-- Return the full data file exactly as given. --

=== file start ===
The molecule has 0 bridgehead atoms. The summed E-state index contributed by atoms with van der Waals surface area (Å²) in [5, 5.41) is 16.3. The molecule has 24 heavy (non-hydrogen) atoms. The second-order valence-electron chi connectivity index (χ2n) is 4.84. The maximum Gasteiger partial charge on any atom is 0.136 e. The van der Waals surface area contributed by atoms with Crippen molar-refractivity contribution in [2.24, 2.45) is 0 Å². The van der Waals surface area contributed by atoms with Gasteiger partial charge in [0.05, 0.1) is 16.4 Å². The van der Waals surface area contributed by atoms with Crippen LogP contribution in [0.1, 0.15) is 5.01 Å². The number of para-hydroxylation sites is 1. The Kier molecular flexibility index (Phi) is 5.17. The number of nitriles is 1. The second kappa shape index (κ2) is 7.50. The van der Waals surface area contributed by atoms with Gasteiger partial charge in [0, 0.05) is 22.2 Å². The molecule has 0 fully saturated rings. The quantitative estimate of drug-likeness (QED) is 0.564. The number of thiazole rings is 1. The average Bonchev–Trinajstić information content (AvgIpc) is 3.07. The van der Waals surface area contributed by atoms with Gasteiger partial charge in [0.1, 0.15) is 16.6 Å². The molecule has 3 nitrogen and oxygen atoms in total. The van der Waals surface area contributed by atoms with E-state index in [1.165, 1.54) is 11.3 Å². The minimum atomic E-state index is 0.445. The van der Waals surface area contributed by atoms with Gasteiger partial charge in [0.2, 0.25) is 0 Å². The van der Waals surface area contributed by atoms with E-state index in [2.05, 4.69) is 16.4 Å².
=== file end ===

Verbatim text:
The molecule has 0 bridgehead atoms. The summed E-state index contributed by atoms with van der Waals surface area (Å²) in [5, 5.41) is 16.3. The molecule has 24 heavy (non-hydrogen) atoms. The second-order valence-electron chi connectivity index (χ2n) is 4.84. The maximum Gasteiger partial charge on any atom is 0.136 e. The van der Waals surface area contributed by atoms with Crippen molar-refractivity contribution in [2.24, 2.45) is 0 Å². The van der Waals surface area contributed by atoms with Gasteiger partial charge in [0.05, 0.1) is 16.4 Å². The van der Waals surface area contributed by atoms with Crippen LogP contribution in [0.1, 0.15) is 5.01 Å². The number of para-hydroxylation sites is 1. The Kier molecular flexibility index (Phi) is 5.17. The number of nitriles is 1. The second kappa shape index (κ2) is 7.50. The van der Waals surface area contributed by atoms with Gasteiger partial charge in [0, 0.05) is 22.2 Å². The molecule has 0 fully saturated rings. The quantitative estimate of drug-likeness (QED) is 0.564. The number of thiazole rings is 1. The average Bonchev–Trinajstić information content (AvgIpc) is 3.07. The van der Waals surface area contributed by atoms with Gasteiger partial charge in [0.1, 0.15) is 16.6 Å². The molecule has 3 nitrogen and oxygen atoms in total. The van der Waals surface area contributed by atoms with E-state index in [1.165, 1.54) is 11.3 Å². The minimum atomic E-state index is 0.445. The van der Waals surface area contributed by atoms with Gasteiger partial charge in [0.2, 0.25) is 0 Å². The van der Waals surface area contributed by atoms with E-state index in [2.05, 4.69) is 16.4 Å².